Red Hen at Cornelia Street Café
September 19, 2013 @ 6 pm
Laurel Ann Bogen is the author of ten books of poetry and short fiction, including Washing a Language; Fission; The Last Girl in the Land of the Butterflies and Rag Tag We Kiss. Her New and Collected Poems is forthcoming from Red Hen Press. Since 1990 she has been an instructor of poetry and performance for the UCLA Extension Writers’ Program, where she received the Outstanding Instructor of the Year award in 2008. Well known for her lively readings, Bogen has read her work at Cornell University, The Savannah College of Art and Design, The Knitting Factory (NYC), The L.A. Metropolitan Transit Authority, MOCA and LACE. She is a recipient of the Pacificus Foundation’s Curtis Zahn Poetry Prize, two awards from the Academy of American Poets and a 2011 Pushcart Prize nomination. Her work has appeared in over 100 literary magazines and anthologies.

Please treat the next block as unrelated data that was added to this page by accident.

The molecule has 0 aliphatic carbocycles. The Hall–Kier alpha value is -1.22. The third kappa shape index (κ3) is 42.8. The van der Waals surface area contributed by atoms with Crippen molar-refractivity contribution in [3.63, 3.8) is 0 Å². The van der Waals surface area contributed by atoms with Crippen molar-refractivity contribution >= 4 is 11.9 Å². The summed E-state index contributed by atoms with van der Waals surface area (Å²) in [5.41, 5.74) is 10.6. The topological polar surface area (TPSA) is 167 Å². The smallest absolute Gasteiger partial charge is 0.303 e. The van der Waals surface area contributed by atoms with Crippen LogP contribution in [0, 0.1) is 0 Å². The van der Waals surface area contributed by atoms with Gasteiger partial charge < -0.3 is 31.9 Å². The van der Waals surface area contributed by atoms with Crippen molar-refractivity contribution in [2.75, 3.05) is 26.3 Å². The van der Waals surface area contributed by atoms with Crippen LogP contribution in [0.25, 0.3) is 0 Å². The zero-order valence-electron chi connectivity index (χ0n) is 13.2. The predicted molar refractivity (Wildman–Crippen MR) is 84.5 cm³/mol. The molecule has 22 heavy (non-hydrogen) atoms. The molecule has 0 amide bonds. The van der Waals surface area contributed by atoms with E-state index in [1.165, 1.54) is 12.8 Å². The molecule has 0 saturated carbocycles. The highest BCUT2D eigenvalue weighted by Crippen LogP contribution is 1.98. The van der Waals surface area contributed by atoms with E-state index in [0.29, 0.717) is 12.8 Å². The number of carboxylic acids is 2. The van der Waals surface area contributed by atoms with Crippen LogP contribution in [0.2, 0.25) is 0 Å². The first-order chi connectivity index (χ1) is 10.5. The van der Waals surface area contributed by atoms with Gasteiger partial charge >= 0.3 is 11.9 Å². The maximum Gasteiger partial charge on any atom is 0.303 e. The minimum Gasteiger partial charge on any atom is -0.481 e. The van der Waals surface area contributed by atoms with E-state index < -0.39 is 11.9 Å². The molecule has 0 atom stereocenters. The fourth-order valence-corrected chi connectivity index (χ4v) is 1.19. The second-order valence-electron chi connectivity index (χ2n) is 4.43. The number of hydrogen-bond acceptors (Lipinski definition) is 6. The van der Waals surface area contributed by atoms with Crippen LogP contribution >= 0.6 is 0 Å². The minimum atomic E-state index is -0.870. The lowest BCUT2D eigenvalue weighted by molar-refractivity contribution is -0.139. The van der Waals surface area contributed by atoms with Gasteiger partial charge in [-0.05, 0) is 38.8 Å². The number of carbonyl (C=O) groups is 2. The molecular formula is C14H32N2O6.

Originally from Utah, Nicelle Davis now resides in Lancaster, California, with her son, J.J. Becoming Judas is her second book. Her first book, Circe, is available from Lowbrow Press. Her third collection, In the Circus of You, will be released by Rose Metal Press in 2014. Her poems have appeared or are forthcoming in The Beloit Poetry Journal, The New York Quarterly, PANK, SLAB Magazine, Two Review, and others. You can read her e-chapbooks at Gold Wake Press and Whale Sound. She is the director of the Living Poetry Project. She runs a free online poetry workshop at The Bees’ Knees Blog and is an assistant poetry editor for Connotation Press and Managing Editor of The Los Angeles Review. She has taught poetry at Youth for Positive Change, an organization that promotes success for youth in secondary schools, and with Volunteers of America in their Homeless Youth Center. She currently teaches at Antelope Valley College.